Photo Credit: Warner Bros.
Tenet is out in cinemas in several parts of the world this week, and Warner Bros. has released a nine-and-a-half-minute behind-the-scenes featurette to further hype up Christopher Nolan's epic time-bending espionage movie. The Tenet behind-the-scenes video involves the cast and the crew — including John David Washington, Robert Pattinson, Elizabeth Debicki, Kenneth Branagh, Dimple Kapadia, Himesh Patel, Aaron Taylor-Johnson, Hoyte van Hoytema, Thomas Hayslip, Nathan Crowley, Emma Thomas, and Nolan himself — offering up tidbits on how Tenet was made, be it the action, visual effects, or the globe-trotting nature of the story.
Early into the Tenet behind-the-scenes featurette, after Washington, Pattinson, Debicki, and Branagh offer up generic words you'd expect in a marketing clip, Nolan says: “Tenet is an espionage story, it's a classic spy story. I grew up loving spy movies. But to make it seem to today's audiences, I sort of felt like for me to really engage with it, I wanted it to have bigger possibilities. […] The film deals with this concept of inversion, which is the idea that the entropy of an object or person could be reversed. It's very much cinematic, it's something that you've to see on the screen to fully engage with.”
Later, Washington talks about how he pulled from his athletic experience — he played for four years with a professional American football team — for the stunt sequences. He wanted to do all the action himself, even though they were “incredibly complex”, as Nolan's wife and producer Emma Thomas describes them. Tenet's stunt guys, who have been around for years, had a fair bit of learning on the Nolan film too, because so much of it was inverted, which Nolan insisted to be shot that way, instead of merely reversing the footage. Tenet cinematographer van Hoytema and executive producer Hayslip say as much, noting that Nolan wants it “in camera” and doesn't want to use CGI.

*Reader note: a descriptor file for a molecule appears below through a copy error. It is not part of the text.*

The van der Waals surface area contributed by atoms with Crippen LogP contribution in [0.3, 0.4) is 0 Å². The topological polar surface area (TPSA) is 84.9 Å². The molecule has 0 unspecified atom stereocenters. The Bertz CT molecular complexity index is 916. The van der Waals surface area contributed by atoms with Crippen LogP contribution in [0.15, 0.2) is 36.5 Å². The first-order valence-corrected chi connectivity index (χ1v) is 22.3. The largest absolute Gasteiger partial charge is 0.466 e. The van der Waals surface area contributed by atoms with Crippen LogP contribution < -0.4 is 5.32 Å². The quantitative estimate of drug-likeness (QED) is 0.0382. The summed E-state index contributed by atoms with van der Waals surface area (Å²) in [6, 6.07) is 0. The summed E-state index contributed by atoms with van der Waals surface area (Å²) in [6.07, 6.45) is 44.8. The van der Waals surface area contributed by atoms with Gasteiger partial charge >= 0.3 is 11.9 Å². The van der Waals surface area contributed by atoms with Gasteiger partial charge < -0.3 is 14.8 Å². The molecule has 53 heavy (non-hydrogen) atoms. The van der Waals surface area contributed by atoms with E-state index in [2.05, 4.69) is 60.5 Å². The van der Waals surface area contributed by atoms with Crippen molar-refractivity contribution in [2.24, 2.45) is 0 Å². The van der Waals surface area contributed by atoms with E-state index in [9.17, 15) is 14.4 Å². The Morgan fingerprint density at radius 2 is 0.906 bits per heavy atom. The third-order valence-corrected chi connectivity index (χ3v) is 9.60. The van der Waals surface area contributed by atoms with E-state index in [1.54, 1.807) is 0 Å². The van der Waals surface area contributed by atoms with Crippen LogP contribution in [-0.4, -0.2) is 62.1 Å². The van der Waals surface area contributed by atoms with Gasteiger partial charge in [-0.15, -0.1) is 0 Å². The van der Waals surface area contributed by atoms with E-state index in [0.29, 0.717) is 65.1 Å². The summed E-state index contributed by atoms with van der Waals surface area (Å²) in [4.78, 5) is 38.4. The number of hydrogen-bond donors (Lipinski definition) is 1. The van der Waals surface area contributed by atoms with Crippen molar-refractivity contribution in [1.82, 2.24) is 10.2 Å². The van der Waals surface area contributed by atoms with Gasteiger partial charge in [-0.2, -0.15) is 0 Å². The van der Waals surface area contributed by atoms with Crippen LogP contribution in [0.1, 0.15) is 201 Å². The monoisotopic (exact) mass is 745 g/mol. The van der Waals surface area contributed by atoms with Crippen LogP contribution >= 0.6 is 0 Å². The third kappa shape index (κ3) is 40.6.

“Our method of visual effects is try and do everything without them,” Tenet production designer Nathan Crowley concludes.
The Tenet cast also talk about Nolan's dedication, with Kapadia saying that his involvement is “more than 100 percent”. Pattinson calls it “infectious”, with Washington remarking that it just makes you want to push further. Nolan's dedication also involves a commitment to filming with IMAX cameras, which have become more and more central to Nolan's career. The cast note that the IMAX cameras' sheer size makes everything you're filming more important, as does the fact that they filmed everything on location. Tenet was filmed in seven countries, India, Denmark, Estonia, Italy, Norway, the UK, and the US.
More importantly, Tenet shot in some of those places during the busiest times of the year, Hayslip notes, from summer in Amalfi to monsoon in Mumbai. The Tenet cast and crew talk about how being on location in the real thing impacts their performance and the footage in turn, with Debicki remarking the feeling of a rocking boat, the video showing us the hundreds of extras that were gathered for the opera house sequence, and Taylor-Johnson saying that you lose the “essence” if you capture real-world locations on a soundstage.
This is best summed up by the Tenet stunt scene involving a Boeing 747. Pattinson describes it best: “A lot of these sequences, you kind of read in the script and you just think, ‘Yeah, would be cool in a movie.' And then you get to set, and it's like, ‘Yeah, we got a 747 crashing into the building. That's how we're achieving the 747 crashing into the building.' It feels very, very real, essentially ‘cause it is real.”
Tenet is out now in various parts of Europe, Australia, South-East Asia, and the Middle East. It opens next week in China and the US, followed by Russia and Japan in the following weeks. Tenet doesn't have a release date in India yet.
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